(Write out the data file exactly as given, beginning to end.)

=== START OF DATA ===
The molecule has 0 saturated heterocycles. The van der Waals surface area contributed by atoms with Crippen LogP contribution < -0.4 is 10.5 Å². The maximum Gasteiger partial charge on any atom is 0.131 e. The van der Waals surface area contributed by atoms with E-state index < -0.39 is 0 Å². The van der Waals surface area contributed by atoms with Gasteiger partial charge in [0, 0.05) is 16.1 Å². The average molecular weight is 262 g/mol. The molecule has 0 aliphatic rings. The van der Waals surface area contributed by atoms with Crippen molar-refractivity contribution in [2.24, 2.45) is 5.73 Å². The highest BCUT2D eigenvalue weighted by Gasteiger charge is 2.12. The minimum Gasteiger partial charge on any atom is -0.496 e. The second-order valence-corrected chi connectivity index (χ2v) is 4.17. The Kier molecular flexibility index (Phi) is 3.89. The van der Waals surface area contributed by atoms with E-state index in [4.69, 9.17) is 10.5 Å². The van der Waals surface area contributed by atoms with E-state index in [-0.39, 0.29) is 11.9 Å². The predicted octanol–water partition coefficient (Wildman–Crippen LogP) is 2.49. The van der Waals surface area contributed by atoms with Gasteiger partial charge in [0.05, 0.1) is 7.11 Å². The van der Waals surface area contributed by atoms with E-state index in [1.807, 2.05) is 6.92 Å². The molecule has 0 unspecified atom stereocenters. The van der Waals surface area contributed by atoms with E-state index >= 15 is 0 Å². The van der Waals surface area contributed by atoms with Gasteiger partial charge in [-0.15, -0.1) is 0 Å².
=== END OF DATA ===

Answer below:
The molecule has 0 saturated heterocycles. The van der Waals surface area contributed by atoms with Crippen LogP contribution < -0.4 is 10.5 Å². The maximum Gasteiger partial charge on any atom is 0.131 e. The van der Waals surface area contributed by atoms with E-state index < -0.39 is 0 Å². The van der Waals surface area contributed by atoms with Gasteiger partial charge in [0, 0.05) is 16.1 Å². The average molecular weight is 262 g/mol. The molecule has 0 aliphatic rings. The van der Waals surface area contributed by atoms with Crippen molar-refractivity contribution in [2.24, 2.45) is 5.73 Å². The highest BCUT2D eigenvalue weighted by Gasteiger charge is 2.12. The minimum Gasteiger partial charge on any atom is -0.496 e. The second-order valence-corrected chi connectivity index (χ2v) is 4.17. The Kier molecular flexibility index (Phi) is 3.89. The van der Waals surface area contributed by atoms with E-state index in [4.69, 9.17) is 10.5 Å². The van der Waals surface area contributed by atoms with E-state index in [-0.39, 0.29) is 11.9 Å². The predicted octanol–water partition coefficient (Wildman–Crippen LogP) is 2.49. The van der Waals surface area contributed by atoms with Gasteiger partial charge in [0.05, 0.1) is 7.11 Å². The van der Waals surface area contributed by atoms with E-state index in [1.807, 2.05) is 6.92 Å². The molecule has 0 unspecified atom stereocenters. The van der Waals surface area contributed by atoms with E-state index >= 15 is 0 Å². The van der Waals surface area contributed by atoms with Gasteiger partial charge in [-0.15, -0.1) is 0 Å².